1. Be Realistic
It’s important to be realistic about what will be right for the family.
Early on, a local family estate offered us an amazing house that they were renovating, and they only wanted to charge the local housing allowance rate.
For a while, we seriously considered saying yes but it was in a very remote location, right in the middle of the estate land, a mile from the main road. In the end we decided it was just too isolated so we had to turn the offer down.
2. Get the word out
When we started looking for a house we just had as many conversations with as many people as possible. Basically, spread the word, never give up, and follow up on any lead.
Even if it comes to nothing as our first offer did, it’s worth having a discussion with the owner because then you’re in their heads and they know you’re looking for a property. In our case, the same family estate later came back to us and offered us a house that was in a far better location, which we were delighted to accept!
More recently, a supporter has told us they want to buy a house to rent to a resettled family at the local housing allowance rate. As this is about £200pm less than the market rate, we didn’t feel we could turn the offer down and so we’ve decided to welcome a second family through Community Sponsorship, who will benefit from this generous benefactor.
3. Sourcing furniture
When we were ready to furnish the house we made a wish list of what we needed and put it out via our mailing list and Facebook. We had some fantastic donations of good quality secondhand furniture.
We had emphasised that we were looking for secondhand items but people also offered money or said they’d like to buy specific items, such as a lawnmower, washing machine, fridge, new blinds etc. Others offered to make curtains, alter the nets, donate wall hangings, buy food, toiletries etc.
Our supporters were so keen to make sure that the house was a ready-made home that we found as a group we hardly dipped into the money we’d raised at all.
4. Personalising the house
There was quite a lot of discussion about how much we should do to get the house ready for the family. We have three women on our team from Arabic-speaking backgrounds, and we very much went with their suggestions (for example small coffee cups for Arabic coffee).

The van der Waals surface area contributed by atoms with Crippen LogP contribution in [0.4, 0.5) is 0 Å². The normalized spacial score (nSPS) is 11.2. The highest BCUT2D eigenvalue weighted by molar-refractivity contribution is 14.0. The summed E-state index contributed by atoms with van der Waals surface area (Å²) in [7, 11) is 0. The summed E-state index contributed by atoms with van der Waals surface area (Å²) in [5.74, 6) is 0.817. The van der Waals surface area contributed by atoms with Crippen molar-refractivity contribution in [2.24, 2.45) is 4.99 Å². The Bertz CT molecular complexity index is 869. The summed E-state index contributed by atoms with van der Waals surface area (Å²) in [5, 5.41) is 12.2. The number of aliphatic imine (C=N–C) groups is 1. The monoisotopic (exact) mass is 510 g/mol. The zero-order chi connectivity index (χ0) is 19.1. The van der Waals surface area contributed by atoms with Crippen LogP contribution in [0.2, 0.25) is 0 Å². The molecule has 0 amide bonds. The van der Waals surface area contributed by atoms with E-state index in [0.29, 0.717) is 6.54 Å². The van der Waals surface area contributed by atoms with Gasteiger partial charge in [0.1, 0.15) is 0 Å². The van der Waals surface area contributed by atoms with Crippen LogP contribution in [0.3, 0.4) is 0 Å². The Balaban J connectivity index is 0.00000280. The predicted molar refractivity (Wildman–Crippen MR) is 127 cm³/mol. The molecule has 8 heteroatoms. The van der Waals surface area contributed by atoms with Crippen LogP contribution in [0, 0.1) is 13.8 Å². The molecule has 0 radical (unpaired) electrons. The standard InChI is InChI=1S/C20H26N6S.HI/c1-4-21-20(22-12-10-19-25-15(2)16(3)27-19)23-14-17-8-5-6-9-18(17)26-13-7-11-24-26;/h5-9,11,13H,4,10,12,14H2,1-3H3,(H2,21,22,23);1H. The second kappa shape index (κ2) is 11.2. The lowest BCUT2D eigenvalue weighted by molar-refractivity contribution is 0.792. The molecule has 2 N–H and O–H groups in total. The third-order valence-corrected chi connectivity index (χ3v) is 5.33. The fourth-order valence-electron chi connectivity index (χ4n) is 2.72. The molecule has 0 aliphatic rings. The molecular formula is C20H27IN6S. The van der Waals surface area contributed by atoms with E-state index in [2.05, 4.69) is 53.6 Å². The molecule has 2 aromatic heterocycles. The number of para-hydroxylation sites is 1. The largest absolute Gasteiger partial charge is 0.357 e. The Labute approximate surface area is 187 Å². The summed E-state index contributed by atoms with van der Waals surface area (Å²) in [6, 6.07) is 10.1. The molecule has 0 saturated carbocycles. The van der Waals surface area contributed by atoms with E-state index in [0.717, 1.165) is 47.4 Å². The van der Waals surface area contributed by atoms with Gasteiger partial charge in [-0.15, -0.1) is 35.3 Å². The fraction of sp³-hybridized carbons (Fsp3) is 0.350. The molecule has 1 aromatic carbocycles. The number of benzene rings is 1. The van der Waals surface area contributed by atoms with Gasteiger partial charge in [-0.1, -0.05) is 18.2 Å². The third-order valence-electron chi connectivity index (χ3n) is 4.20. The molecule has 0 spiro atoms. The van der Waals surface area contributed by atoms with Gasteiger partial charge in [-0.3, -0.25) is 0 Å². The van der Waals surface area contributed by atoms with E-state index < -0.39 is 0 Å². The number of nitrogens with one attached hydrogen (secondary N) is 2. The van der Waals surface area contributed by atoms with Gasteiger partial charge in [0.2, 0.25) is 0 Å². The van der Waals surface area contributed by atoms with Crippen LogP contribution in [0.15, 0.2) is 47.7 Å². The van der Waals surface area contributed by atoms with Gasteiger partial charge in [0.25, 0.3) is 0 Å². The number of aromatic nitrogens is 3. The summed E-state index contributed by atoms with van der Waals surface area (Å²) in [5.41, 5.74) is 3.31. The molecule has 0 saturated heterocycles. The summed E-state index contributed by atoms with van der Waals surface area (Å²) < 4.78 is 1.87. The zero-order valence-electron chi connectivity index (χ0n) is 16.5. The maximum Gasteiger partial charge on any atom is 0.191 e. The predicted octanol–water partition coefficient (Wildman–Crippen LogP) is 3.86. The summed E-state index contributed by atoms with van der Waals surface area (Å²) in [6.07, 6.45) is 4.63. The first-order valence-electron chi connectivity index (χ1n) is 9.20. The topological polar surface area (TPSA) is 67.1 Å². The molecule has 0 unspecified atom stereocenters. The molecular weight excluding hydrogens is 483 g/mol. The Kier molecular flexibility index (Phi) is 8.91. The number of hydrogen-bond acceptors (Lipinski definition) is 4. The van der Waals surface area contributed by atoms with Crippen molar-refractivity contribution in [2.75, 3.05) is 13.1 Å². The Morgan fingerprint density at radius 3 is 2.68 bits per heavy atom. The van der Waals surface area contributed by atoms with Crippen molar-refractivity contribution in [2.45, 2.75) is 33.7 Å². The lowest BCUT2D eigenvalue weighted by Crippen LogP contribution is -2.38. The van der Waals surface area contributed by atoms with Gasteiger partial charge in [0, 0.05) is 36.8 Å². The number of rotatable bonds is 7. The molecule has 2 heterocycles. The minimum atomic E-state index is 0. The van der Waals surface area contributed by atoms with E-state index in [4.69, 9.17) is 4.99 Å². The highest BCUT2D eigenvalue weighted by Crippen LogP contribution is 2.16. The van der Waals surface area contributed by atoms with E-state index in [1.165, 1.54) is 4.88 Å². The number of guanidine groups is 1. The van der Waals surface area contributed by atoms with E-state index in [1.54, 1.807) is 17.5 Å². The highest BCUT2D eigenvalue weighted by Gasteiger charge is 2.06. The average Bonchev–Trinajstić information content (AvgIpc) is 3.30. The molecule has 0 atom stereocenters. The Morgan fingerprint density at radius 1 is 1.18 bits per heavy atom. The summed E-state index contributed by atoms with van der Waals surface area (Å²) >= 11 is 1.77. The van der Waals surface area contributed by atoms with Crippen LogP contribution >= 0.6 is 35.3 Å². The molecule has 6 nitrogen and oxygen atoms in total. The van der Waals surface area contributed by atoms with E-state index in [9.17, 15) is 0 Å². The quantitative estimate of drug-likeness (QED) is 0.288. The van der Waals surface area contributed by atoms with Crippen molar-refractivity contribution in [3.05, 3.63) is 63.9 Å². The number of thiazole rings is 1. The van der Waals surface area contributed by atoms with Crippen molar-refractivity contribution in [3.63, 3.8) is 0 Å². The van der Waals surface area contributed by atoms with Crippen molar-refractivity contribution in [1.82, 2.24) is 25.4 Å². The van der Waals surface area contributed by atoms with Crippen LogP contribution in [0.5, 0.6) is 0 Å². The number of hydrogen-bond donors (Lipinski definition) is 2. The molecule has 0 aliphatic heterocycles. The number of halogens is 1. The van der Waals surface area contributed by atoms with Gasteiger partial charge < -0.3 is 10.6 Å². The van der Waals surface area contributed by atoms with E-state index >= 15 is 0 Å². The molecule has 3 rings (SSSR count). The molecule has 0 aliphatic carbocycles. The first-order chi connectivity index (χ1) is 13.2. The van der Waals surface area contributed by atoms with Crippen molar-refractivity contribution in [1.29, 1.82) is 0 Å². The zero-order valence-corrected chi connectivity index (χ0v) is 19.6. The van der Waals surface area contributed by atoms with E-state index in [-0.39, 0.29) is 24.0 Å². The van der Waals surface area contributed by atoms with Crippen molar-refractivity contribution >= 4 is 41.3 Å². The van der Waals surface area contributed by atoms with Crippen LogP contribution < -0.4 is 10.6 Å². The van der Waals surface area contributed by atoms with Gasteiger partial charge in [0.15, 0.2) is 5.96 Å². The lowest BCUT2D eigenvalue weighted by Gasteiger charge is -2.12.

As a group we wanted to make the house welcoming and comfortable to live in, but we also made sure to emphasise straight away to the family that it was their home and they could rearrange it however they liked.
We also made it clear that if they didn’t want some of the furniture or they wanted something different, that was their choice and it was up to them to put their stamp on the house and tell us how they wanted to change things.
5. Support family to make changes
We made it clear that we would support the family to make changes, and that we would help them to do this in a way that was manageable on their budget.
When the family moved in, the house had new laminate flooring with a small rug that didn’t reach the edges of the room. The family found wooden floors cold and unfamiliar, especially as the family had a crawling baby. We said that we would help as much as possible to improve it in the way that they wanted, but we couldn’t justify spending money getting the laminate floors fully carpeted.
In the end, we helped the family to source a large offcut of new carpet on Facebook Marketplace which they then laid and taped the edges themselves, with the result that they effectively have wall to wall carpeting now at very little cost.